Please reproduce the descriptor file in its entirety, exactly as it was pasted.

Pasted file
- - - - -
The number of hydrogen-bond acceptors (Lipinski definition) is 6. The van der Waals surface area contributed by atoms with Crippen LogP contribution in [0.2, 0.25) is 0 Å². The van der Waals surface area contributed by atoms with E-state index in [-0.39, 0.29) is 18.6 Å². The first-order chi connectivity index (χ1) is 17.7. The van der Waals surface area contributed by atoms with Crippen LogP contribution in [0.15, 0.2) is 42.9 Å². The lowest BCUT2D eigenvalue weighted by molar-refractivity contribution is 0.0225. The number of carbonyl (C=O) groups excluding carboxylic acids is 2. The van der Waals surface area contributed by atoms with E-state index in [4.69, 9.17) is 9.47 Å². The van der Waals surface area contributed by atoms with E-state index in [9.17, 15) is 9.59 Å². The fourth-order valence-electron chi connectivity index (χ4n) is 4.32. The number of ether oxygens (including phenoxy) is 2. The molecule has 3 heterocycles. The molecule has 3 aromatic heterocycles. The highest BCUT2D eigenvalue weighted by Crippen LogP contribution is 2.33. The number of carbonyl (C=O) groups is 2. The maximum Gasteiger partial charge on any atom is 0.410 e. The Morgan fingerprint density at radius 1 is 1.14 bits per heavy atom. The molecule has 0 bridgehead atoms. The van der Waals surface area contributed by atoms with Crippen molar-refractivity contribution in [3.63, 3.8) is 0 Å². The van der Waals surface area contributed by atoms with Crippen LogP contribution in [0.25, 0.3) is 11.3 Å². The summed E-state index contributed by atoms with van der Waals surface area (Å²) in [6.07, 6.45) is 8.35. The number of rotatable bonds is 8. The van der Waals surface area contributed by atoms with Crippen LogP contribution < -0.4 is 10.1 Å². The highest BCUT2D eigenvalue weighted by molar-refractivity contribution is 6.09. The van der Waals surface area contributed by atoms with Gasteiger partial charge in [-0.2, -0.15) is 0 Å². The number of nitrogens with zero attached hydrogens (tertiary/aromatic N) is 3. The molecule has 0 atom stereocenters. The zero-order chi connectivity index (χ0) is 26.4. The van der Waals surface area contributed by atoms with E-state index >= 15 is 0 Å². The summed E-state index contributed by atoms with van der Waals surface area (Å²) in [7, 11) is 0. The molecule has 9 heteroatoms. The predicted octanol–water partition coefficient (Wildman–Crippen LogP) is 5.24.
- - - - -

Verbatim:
The number of hydrogen-bond acceptors (Lipinski definition) is 6. The van der Waals surface area contributed by atoms with Crippen LogP contribution in [0.2, 0.25) is 0 Å². The van der Waals surface area contributed by atoms with E-state index in [-0.39, 0.29) is 18.6 Å². The first-order chi connectivity index (χ1) is 17.7. The van der Waals surface area contributed by atoms with Crippen LogP contribution in [0.15, 0.2) is 42.9 Å². The lowest BCUT2D eigenvalue weighted by molar-refractivity contribution is 0.0225. The number of carbonyl (C=O) groups excluding carboxylic acids is 2. The van der Waals surface area contributed by atoms with E-state index in [4.69, 9.17) is 9.47 Å². The van der Waals surface area contributed by atoms with E-state index in [9.17, 15) is 9.59 Å². The fourth-order valence-electron chi connectivity index (χ4n) is 4.32. The number of ether oxygens (including phenoxy) is 2. The molecule has 3 heterocycles. The molecule has 3 aromatic heterocycles. The highest BCUT2D eigenvalue weighted by Crippen LogP contribution is 2.33. The number of carbonyl (C=O) groups is 2. The maximum Gasteiger partial charge on any atom is 0.410 e. The Morgan fingerprint density at radius 1 is 1.14 bits per heavy atom. The molecule has 0 bridgehead atoms. The van der Waals surface area contributed by atoms with Crippen molar-refractivity contribution in [3.63, 3.8) is 0 Å². The van der Waals surface area contributed by atoms with Crippen LogP contribution in [0.25, 0.3) is 11.3 Å². The summed E-state index contributed by atoms with van der Waals surface area (Å²) in [6.07, 6.45) is 8.35. The number of rotatable bonds is 8. The van der Waals surface area contributed by atoms with Crippen LogP contribution < -0.4 is 10.1 Å². The highest BCUT2D eigenvalue weighted by molar-refractivity contribution is 6.09. The van der Waals surface area contributed by atoms with Gasteiger partial charge in [-0.2, -0.15) is 0 Å². The number of nitrogens with zero attached hydrogens (tertiary/aromatic N) is 3. The molecule has 0 atom stereocenters. The zero-order chi connectivity index (χ0) is 26.4. The van der Waals surface area contributed by atoms with E-state index >= 15 is 0 Å². The summed E-state index contributed by atoms with van der Waals surface area (Å²) in [7, 11) is 0. The molecule has 9 heteroatoms. The predicted octanol–water partition coefficient (Wildman–Crippen LogP) is 5.24.